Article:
The most important thing is the actual physical size of the fan. By replacing it with a fan that is similar to the one you have now you save yourself a lot trouble.

It is best to measure the opening and find a fan with a similar size housing. Bathroom fans are not standard size as I discuss in my previous article.

Replacing an Existing Exhaust Fan

Upgrading Your Exhaust Fan

If this is your first time purchasing an exhaust fan, there are a few things you should know first. You should consider the CFM rating, as we discussed earlier, but you should also check into the sones rating on fans. 

A sones rating is the measurement of how loud the fan is. In sones, 1 is considered quiet, while 2 is the standard level. You can learn more about sone ratings here.

You can find a Sone to Decibel calculator here

As you shop for a new exhaust fan, also look into some handy features included in some modern versions. If you have to replace the fan anyway, you might as well upgrade. Some exhaust fans have:

  • An attached light
  • A nightlight
  • A timer
  • A humidity sensor
  • Bluetooth connectivity
  • Adjustable fan speeds
  • A speaker to play music
  • Thermal heat protection
time to upgrade stamp banner

Here I have a list of 8 super quiet bathroom fans. They are truly the quietest on the market today and I will keep this list updated.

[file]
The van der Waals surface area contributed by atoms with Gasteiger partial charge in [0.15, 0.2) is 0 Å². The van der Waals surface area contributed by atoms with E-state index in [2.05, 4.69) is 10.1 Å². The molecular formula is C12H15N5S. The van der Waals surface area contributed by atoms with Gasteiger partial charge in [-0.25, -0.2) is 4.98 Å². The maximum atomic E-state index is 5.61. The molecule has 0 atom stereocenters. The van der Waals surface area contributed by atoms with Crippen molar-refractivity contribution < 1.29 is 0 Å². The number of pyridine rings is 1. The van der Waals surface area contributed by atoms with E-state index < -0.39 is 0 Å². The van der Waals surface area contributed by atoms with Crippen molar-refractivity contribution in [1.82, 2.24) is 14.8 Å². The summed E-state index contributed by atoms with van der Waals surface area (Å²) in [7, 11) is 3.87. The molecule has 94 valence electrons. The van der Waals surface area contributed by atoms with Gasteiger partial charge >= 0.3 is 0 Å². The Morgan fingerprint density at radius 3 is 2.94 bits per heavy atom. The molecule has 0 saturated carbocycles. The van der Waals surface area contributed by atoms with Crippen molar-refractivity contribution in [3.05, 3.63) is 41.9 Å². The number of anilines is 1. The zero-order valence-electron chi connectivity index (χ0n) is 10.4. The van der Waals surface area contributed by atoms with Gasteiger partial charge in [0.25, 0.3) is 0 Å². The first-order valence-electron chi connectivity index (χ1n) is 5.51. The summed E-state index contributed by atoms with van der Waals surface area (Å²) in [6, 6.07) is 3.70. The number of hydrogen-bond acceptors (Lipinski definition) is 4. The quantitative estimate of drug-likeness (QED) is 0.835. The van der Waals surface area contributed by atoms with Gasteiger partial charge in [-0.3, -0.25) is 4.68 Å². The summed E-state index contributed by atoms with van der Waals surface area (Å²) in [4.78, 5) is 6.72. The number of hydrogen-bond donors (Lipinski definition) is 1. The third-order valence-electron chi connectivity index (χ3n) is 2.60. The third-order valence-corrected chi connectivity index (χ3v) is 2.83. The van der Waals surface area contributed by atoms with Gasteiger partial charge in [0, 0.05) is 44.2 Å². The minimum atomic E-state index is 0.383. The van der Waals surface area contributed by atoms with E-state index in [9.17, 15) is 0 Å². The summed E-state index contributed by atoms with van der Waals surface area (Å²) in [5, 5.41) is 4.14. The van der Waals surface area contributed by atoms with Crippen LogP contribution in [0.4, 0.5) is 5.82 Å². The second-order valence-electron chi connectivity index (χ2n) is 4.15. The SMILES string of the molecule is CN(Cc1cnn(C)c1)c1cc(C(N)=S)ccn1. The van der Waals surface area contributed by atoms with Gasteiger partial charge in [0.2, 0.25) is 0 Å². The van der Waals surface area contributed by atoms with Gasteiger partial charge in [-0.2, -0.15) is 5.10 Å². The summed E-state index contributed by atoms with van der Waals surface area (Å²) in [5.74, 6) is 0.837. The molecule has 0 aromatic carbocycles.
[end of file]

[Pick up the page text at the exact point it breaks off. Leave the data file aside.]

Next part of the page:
An upgraded exhaust fan is a nice improvement to the home, but please be aware that some of these features may require extra electrical work. For example, a light and exhaust combination may need an additional light switch installed.

Replacing the Old Fan

To install a new fan, you will first need to remove your existing exhaust fan. For a quick how-to, follow these steps. (I have an article dedicated to how to remove the bathroom fan if you want a more in-depth guide)

As when cleaning the exhaust fan, make sure the appropriate breaker is switch off before you attempt to remove anything. Take off the cover like before, whether attached by screws or clasps.

After the cover is off, remove the motor from the housing in your ceiling or wall. Once you’re in the housing, reach in and disconnect the wiring that gives power to the motor.

You will need to remove the housing next, which is normally screw-mounted in and can just be unscrewed and removed. Some fans are held in place with brackets that make it more difficult to take out the housing.

As you slowly pull the housing out, also disconnect any wiring connected to it. Now remove the housing from its connection to the duct and remove the housing entirely.